4 moves Electronic Arts must make nowMarch 20, 2013: 7:31 AM ET
How to fix the ailing games giant.
FORTUNE – Have the mighty fallen? That was the question raised when Electronic Arts, the publishing giant behind hits like Dead Space 3 and Battlefield 3, announced that longtime CEO John Riccitello would step down at the end of March. Former CEO and current chairman Larry Probst will take over in the interim until the company finds a replacement. "I am proud of what we have accomplished together, and after six years I feel it is the right time for me pass the baton and let new leadership take the Company into its next phase of innovation and growth," Riccitello said in a statement.
The move comes in the wake of the EA's (EA) less-than-stellar results. Indeed, during the company's last three months of 2012, revenues were lower than the same period the year before, and the company warned that profits and revenues for the current quarter might come in on the low-end of guidance. Although Riccitello's resignation was seemingly well-received by Wall Street initially, the company's stock plunged nearly 11% on Tuesday.
So what's the struggling hit-maker to do? Here are ideas:
1. Find the right CEO. No less than 24 hours after the announcement, people are already talking about Riccitello's successor. According to Baird Research analyst Colin Sebastian, frontrunners for the position will likely include Chief Operating Officer Peter Moore and Frank Gibeau, President of EA Labels. Moore once served as President of EA Sports and also served as Corporate Vice president of Microsoft's (MSFT) Interactive Entertainment Business, which includes the successful Xbox 360 console. Gibeau's track record is also storied. Besides overseeing global product development and marketing at EA, he's credited with having a hand in the launches of hundreds of game franchises since 1991. With retail software sales declining industry-wide, Riccitello's heir apparent must be someone not only with a solid track record but savvy enough to navigate the ongoing transition toward digital.
2. Get your act together. To call the launch of SimCity earlier this month anything less than "disastrous" would be giving the company a pass. With SimCity, EA employed an online-only Digital Rights Management (DRM) technology which means gamers must be online and connected to EA servers at all times to play. But thanks to what the company called "overwhelming demand," players experienced a myriad of problems like failures to load the game entirely and wait times of 20 minutes to log in. Gameplay became so problematic that Amazon (AMZN) temporarily halted sales of the game, and EA offered users the option of downloading a free game from its online store. "I know that's a little contrived—kind of like buying a present for a friend after you did something crummy," wrote Lucy Bradshaw, general manager for Maxis, a division of EA, on the company's blog. "But we feel bad about what happened. We're hoping you won't stay mad and that we'll be friends again when SimCity is running at 100 percent." Hardly a way to make a good impression, particularly as the company increasingly pushes digital content.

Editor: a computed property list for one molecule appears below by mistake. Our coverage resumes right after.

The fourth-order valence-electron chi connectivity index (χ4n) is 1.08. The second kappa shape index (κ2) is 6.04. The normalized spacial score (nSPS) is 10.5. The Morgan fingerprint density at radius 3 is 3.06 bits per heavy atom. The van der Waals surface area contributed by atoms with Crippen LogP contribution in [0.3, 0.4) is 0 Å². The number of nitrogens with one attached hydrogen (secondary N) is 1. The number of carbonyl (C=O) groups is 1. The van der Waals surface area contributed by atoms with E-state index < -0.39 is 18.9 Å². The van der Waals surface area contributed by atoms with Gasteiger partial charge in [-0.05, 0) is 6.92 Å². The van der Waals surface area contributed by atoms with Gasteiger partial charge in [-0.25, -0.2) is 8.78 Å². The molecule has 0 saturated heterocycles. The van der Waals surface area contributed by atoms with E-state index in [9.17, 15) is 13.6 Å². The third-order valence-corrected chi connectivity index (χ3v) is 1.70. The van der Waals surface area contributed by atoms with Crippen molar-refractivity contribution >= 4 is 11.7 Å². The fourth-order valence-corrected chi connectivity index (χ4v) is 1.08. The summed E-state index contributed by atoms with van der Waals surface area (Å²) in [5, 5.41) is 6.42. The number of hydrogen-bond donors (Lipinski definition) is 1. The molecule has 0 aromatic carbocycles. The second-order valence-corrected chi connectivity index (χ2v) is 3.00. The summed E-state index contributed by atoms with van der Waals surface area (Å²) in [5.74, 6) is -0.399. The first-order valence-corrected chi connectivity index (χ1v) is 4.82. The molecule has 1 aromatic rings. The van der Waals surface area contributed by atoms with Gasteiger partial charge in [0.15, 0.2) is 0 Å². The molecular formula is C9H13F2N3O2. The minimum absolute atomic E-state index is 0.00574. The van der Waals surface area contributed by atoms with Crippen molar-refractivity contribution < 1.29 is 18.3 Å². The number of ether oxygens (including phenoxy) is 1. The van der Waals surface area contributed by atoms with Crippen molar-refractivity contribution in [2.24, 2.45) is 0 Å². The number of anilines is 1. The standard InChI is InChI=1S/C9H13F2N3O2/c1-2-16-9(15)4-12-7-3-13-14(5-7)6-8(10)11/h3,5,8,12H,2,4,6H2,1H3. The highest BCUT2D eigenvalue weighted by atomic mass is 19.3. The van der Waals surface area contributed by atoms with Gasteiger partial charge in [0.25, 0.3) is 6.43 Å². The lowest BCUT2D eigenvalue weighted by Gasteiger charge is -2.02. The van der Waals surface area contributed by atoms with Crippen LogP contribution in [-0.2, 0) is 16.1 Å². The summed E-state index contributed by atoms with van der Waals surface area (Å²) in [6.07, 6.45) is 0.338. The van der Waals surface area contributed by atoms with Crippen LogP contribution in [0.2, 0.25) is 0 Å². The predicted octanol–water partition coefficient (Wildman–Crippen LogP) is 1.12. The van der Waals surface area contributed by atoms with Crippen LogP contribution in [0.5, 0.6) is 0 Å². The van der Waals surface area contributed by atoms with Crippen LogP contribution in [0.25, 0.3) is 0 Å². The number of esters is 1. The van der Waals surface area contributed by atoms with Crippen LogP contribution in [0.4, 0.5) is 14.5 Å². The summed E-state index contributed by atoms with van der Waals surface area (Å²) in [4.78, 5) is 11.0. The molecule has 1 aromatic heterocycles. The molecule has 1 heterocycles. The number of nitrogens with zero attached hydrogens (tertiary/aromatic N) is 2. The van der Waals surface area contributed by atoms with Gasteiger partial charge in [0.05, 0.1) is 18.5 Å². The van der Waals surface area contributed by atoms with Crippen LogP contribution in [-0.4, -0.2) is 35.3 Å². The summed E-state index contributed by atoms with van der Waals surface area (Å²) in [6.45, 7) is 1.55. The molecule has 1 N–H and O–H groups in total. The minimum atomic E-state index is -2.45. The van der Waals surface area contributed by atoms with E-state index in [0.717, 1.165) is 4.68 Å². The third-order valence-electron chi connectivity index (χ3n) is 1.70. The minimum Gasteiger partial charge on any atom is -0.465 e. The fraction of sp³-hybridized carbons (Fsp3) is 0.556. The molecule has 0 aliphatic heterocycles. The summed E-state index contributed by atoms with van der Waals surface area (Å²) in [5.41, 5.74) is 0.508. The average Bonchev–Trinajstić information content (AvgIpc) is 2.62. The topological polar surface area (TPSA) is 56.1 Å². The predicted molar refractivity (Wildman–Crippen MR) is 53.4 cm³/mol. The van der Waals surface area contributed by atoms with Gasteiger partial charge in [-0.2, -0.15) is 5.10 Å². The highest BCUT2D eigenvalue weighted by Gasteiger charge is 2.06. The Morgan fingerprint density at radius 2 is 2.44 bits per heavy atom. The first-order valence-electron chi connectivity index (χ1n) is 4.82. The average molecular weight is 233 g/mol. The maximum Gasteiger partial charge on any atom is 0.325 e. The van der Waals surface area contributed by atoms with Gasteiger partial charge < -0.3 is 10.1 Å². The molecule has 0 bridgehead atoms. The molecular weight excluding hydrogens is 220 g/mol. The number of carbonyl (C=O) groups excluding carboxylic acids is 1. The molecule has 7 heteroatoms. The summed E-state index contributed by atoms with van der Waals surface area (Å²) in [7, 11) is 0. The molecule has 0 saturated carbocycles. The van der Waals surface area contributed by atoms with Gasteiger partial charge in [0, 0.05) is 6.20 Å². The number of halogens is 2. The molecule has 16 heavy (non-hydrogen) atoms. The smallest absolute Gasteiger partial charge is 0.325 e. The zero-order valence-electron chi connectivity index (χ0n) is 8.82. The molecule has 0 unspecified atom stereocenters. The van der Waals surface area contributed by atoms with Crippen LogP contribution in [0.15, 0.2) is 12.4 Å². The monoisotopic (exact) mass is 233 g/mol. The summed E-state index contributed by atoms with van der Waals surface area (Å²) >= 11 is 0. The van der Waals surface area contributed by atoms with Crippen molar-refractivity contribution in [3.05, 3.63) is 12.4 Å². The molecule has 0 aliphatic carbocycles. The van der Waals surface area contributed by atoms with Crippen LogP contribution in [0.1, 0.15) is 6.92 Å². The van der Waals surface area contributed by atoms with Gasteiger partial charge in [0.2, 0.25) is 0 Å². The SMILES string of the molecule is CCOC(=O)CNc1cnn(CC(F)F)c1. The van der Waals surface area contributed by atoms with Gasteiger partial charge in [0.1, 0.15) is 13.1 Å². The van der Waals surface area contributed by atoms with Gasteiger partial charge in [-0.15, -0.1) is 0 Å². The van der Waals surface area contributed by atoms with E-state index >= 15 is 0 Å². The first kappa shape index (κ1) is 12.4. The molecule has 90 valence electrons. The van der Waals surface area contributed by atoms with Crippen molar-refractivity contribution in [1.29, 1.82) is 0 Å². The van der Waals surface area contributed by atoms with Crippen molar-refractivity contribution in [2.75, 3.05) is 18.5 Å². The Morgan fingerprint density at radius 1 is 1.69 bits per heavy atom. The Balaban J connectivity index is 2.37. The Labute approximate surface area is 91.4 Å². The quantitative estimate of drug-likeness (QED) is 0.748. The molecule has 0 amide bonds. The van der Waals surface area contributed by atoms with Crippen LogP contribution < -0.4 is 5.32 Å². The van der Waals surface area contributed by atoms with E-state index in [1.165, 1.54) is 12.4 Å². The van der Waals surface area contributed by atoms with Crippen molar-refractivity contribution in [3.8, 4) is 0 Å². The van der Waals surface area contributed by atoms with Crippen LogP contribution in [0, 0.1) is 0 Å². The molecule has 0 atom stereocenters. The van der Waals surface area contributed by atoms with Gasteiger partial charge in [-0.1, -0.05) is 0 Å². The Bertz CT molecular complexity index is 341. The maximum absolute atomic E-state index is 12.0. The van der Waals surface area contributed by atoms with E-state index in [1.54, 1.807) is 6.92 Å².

3. Improve online security. Low-priority? Hardly. The last thing gamers need as they download and play their games off platforms such as Origin is a security breach akin to the ones that affected Sony's (SNE) online and entertainment networks back in 2011 and resulted in the theft of over 100 million users' information like names, home addresses, and phone numbers. A paper released last month, called "EA Origin Insecurity (When Local Bugs Go Remote... Again)," outlines a vulnerability within the online network that a hacker could take advantage of. EA reportedly has yet to fix the problem, but needless to say, they should do so ASAP and ensure its digital distribution platform is as secure as can be.
4. Spend less, innovate more. EA, like many other major gaming companies, often operates under the philosophy that if you throw enough money at a game, it will sell. Not always. Dead Space 3 may have been a bestseller, but the company's Medal of Honor franchise took a major hit with the disappointing release of Medal of Honor: Warfighter last year. The game was so poorly received, even EA confessed it was an "obvious miss" and pulled the franchise "out of rotation." "We don't think it's a genre problem. It's an execution problem," Richard Hilleman, EA's Chief Creative Director, admitted earlier this year. "It's much more that we had some things we should've done better." Instead of stuffing its release schedule with releases and rushing development, focus on product. Yes it's a tired adage, but quality over quantity.